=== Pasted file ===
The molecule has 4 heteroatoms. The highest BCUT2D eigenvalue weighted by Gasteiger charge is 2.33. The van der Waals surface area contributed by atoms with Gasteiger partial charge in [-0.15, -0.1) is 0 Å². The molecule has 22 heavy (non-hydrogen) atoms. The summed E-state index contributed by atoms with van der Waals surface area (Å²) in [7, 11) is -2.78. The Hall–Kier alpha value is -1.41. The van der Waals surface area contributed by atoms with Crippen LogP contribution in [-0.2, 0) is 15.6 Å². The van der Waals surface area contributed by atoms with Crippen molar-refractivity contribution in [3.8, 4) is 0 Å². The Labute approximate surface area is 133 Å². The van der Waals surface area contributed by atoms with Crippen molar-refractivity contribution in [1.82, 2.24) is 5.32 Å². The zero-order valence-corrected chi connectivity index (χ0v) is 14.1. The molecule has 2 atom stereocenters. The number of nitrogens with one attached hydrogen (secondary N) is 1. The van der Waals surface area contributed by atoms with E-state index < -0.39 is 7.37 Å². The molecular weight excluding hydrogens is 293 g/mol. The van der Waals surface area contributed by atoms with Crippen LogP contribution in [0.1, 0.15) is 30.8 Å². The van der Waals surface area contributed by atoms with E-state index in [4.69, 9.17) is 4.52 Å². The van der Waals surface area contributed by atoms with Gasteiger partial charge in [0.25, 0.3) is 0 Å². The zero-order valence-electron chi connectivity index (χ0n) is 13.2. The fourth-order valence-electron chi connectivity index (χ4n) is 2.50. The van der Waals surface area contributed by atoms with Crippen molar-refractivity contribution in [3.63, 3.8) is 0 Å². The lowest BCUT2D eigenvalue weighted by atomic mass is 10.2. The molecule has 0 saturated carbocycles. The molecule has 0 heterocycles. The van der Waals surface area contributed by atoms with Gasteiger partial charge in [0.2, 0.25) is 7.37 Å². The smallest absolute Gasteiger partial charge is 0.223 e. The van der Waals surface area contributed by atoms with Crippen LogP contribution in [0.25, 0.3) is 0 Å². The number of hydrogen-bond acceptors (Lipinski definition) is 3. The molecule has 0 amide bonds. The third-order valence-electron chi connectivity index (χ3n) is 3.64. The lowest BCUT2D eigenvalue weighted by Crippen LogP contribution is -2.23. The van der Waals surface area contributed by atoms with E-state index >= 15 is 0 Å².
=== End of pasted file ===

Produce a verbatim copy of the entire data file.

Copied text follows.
The molecule has 4 heteroatoms. The highest BCUT2D eigenvalue weighted by Gasteiger charge is 2.33. The van der Waals surface area contributed by atoms with Gasteiger partial charge in [-0.15, -0.1) is 0 Å². The molecule has 22 heavy (non-hydrogen) atoms. The summed E-state index contributed by atoms with van der Waals surface area (Å²) in [7, 11) is -2.78. The Hall–Kier alpha value is -1.41. The van der Waals surface area contributed by atoms with Crippen LogP contribution in [-0.2, 0) is 15.6 Å². The van der Waals surface area contributed by atoms with Crippen molar-refractivity contribution in [3.8, 4) is 0 Å². The Labute approximate surface area is 133 Å². The van der Waals surface area contributed by atoms with Crippen molar-refractivity contribution in [1.82, 2.24) is 5.32 Å². The zero-order valence-corrected chi connectivity index (χ0v) is 14.1. The molecule has 2 atom stereocenters. The number of nitrogens with one attached hydrogen (secondary N) is 1. The van der Waals surface area contributed by atoms with E-state index < -0.39 is 7.37 Å². The molecular weight excluding hydrogens is 293 g/mol. The van der Waals surface area contributed by atoms with Crippen LogP contribution in [0.1, 0.15) is 30.8 Å². The van der Waals surface area contributed by atoms with E-state index in [4.69, 9.17) is 4.52 Å². The van der Waals surface area contributed by atoms with Gasteiger partial charge in [0.25, 0.3) is 0 Å². The zero-order valence-electron chi connectivity index (χ0n) is 13.2. The fourth-order valence-electron chi connectivity index (χ4n) is 2.50. The van der Waals surface area contributed by atoms with Crippen molar-refractivity contribution in [3.63, 3.8) is 0 Å². The lowest BCUT2D eigenvalue weighted by atomic mass is 10.2. The molecule has 0 saturated carbocycles. The molecule has 0 heterocycles. The van der Waals surface area contributed by atoms with Gasteiger partial charge in [0.2, 0.25) is 7.37 Å². The smallest absolute Gasteiger partial charge is 0.223 e. The van der Waals surface area contributed by atoms with Crippen LogP contribution in [0.25, 0.3) is 0 Å². The number of hydrogen-bond acceptors (Lipinski definition) is 3. The molecule has 0 amide bonds. The third-order valence-electron chi connectivity index (χ3n) is 3.64. The lowest BCUT2D eigenvalue weighted by Crippen LogP contribution is -2.23. The van der Waals surface area contributed by atoms with E-state index >= 15 is 0 Å².